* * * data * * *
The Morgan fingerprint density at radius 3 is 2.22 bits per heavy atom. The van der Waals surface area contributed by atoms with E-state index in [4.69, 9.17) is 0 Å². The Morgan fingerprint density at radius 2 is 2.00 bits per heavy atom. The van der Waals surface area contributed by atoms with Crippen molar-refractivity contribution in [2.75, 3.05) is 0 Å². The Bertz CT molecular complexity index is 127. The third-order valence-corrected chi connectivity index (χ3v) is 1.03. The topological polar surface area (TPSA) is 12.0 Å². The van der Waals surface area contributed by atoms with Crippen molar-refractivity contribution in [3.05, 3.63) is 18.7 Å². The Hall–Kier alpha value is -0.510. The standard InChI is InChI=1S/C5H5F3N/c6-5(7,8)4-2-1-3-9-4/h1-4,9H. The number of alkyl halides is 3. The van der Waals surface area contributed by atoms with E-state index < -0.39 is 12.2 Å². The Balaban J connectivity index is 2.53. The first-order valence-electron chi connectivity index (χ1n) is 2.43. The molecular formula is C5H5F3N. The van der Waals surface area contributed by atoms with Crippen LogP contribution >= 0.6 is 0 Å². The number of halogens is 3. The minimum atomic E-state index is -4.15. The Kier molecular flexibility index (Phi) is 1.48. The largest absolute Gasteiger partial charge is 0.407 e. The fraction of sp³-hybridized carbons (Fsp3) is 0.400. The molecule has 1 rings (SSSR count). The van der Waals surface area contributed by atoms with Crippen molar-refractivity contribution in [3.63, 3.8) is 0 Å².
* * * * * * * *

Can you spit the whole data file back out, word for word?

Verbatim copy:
The Morgan fingerprint density at radius 3 is 2.22 bits per heavy atom. The van der Waals surface area contributed by atoms with E-state index in [4.69, 9.17) is 0 Å². The Morgan fingerprint density at radius 2 is 2.00 bits per heavy atom. The van der Waals surface area contributed by atoms with Crippen molar-refractivity contribution in [2.75, 3.05) is 0 Å². The Bertz CT molecular complexity index is 127. The third-order valence-corrected chi connectivity index (χ3v) is 1.03. The topological polar surface area (TPSA) is 12.0 Å². The van der Waals surface area contributed by atoms with Crippen molar-refractivity contribution in [3.05, 3.63) is 18.7 Å². The Hall–Kier alpha value is -0.510. The standard InChI is InChI=1S/C5H5F3N/c6-5(7,8)4-2-1-3-9-4/h1-4,9H. The number of alkyl halides is 3. The van der Waals surface area contributed by atoms with E-state index < -0.39 is 12.2 Å². The Balaban J connectivity index is 2.53. The first-order valence-electron chi connectivity index (χ1n) is 2.43. The molecular formula is C5H5F3N. The van der Waals surface area contributed by atoms with Crippen LogP contribution >= 0.6 is 0 Å². The number of halogens is 3. The minimum atomic E-state index is -4.15. The Kier molecular flexibility index (Phi) is 1.48. The largest absolute Gasteiger partial charge is 0.407 e. The fraction of sp³-hybridized carbons (Fsp3) is 0.400. The molecule has 1 rings (SSSR count). The van der Waals surface area contributed by atoms with Crippen molar-refractivity contribution in [3.63, 3.8) is 0 Å².